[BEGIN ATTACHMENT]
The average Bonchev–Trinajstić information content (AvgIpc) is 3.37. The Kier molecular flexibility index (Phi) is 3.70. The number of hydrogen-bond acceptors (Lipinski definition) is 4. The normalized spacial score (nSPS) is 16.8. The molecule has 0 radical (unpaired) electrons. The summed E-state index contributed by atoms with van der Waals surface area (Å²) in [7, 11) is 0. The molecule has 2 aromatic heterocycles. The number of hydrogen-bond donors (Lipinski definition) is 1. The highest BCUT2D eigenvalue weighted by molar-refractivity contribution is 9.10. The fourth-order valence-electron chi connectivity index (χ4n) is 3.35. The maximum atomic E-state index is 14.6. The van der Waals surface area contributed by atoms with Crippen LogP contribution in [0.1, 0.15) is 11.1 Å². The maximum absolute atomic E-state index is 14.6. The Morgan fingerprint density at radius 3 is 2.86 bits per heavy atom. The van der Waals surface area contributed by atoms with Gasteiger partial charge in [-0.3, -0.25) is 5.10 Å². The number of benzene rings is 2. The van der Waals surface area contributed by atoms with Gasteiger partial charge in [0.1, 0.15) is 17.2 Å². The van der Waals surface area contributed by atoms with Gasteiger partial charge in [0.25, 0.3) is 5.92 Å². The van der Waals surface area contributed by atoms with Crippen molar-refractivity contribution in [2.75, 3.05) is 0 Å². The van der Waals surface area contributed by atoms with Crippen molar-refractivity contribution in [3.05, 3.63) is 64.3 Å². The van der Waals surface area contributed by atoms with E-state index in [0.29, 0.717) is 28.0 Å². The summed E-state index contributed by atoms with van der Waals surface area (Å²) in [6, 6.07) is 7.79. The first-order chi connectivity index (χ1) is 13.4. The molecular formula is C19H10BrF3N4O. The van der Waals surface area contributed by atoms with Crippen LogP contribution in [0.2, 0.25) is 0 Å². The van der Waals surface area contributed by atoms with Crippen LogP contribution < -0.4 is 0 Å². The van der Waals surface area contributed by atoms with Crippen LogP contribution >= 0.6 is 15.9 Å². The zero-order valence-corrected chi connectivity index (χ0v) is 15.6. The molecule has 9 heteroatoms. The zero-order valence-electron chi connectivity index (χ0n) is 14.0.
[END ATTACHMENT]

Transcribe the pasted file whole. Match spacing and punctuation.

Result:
The average Bonchev–Trinajstić information content (AvgIpc) is 3.37. The Kier molecular flexibility index (Phi) is 3.70. The number of hydrogen-bond acceptors (Lipinski definition) is 4. The normalized spacial score (nSPS) is 16.8. The molecule has 0 radical (unpaired) electrons. The summed E-state index contributed by atoms with van der Waals surface area (Å²) in [7, 11) is 0. The molecule has 2 aromatic heterocycles. The number of hydrogen-bond donors (Lipinski definition) is 1. The highest BCUT2D eigenvalue weighted by molar-refractivity contribution is 9.10. The fourth-order valence-electron chi connectivity index (χ4n) is 3.35. The maximum atomic E-state index is 14.6. The van der Waals surface area contributed by atoms with Crippen LogP contribution in [0.1, 0.15) is 11.1 Å². The maximum absolute atomic E-state index is 14.6. The Morgan fingerprint density at radius 3 is 2.86 bits per heavy atom. The van der Waals surface area contributed by atoms with Gasteiger partial charge in [-0.3, -0.25) is 5.10 Å². The number of benzene rings is 2. The van der Waals surface area contributed by atoms with Gasteiger partial charge in [0.1, 0.15) is 17.2 Å². The van der Waals surface area contributed by atoms with Gasteiger partial charge in [0.25, 0.3) is 5.92 Å². The van der Waals surface area contributed by atoms with Crippen molar-refractivity contribution in [2.75, 3.05) is 0 Å². The van der Waals surface area contributed by atoms with Crippen molar-refractivity contribution in [3.05, 3.63) is 64.3 Å². The van der Waals surface area contributed by atoms with E-state index in [0.29, 0.717) is 28.0 Å². The summed E-state index contributed by atoms with van der Waals surface area (Å²) in [6, 6.07) is 7.79. The first-order chi connectivity index (χ1) is 13.4. The molecular formula is C19H10BrF3N4O. The van der Waals surface area contributed by atoms with Crippen LogP contribution in [0.2, 0.25) is 0 Å². The van der Waals surface area contributed by atoms with Crippen LogP contribution < -0.4 is 0 Å². The van der Waals surface area contributed by atoms with Crippen LogP contribution >= 0.6 is 15.9 Å². The zero-order valence-corrected chi connectivity index (χ0v) is 15.6. The molecule has 9 heteroatoms. The zero-order valence-electron chi connectivity index (χ0n) is 14.0.